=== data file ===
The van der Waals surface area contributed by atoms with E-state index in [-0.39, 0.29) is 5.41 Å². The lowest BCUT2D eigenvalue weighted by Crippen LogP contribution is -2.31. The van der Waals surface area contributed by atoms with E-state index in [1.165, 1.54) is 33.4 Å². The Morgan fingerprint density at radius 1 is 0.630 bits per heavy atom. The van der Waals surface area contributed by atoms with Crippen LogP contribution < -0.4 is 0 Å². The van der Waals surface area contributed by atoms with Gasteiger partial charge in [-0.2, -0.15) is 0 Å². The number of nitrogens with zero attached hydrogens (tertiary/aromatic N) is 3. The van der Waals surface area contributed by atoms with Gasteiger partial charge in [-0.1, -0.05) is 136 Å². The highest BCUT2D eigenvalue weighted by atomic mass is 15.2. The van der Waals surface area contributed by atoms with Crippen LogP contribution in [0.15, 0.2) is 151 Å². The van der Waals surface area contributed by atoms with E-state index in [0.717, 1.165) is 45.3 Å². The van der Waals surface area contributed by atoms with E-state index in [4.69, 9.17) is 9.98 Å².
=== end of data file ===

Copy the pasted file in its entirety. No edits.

The van der Waals surface area contributed by atoms with E-state index in [-0.39, 0.29) is 5.41 Å². The lowest BCUT2D eigenvalue weighted by Crippen LogP contribution is -2.31. The van der Waals surface area contributed by atoms with E-state index in [1.165, 1.54) is 33.4 Å². The Morgan fingerprint density at radius 1 is 0.630 bits per heavy atom. The van der Waals surface area contributed by atoms with Crippen LogP contribution < -0.4 is 0 Å². The van der Waals surface area contributed by atoms with Gasteiger partial charge in [-0.2, -0.15) is 0 Å². The number of nitrogens with zero attached hydrogens (tertiary/aromatic N) is 3. The van der Waals surface area contributed by atoms with Gasteiger partial charge in [-0.1, -0.05) is 136 Å². The highest BCUT2D eigenvalue weighted by atomic mass is 15.2. The van der Waals surface area contributed by atoms with Crippen LogP contribution in [0.15, 0.2) is 151 Å². The van der Waals surface area contributed by atoms with E-state index in [0.717, 1.165) is 45.3 Å². The van der Waals surface area contributed by atoms with E-state index in [4.69, 9.17) is 9.98 Å².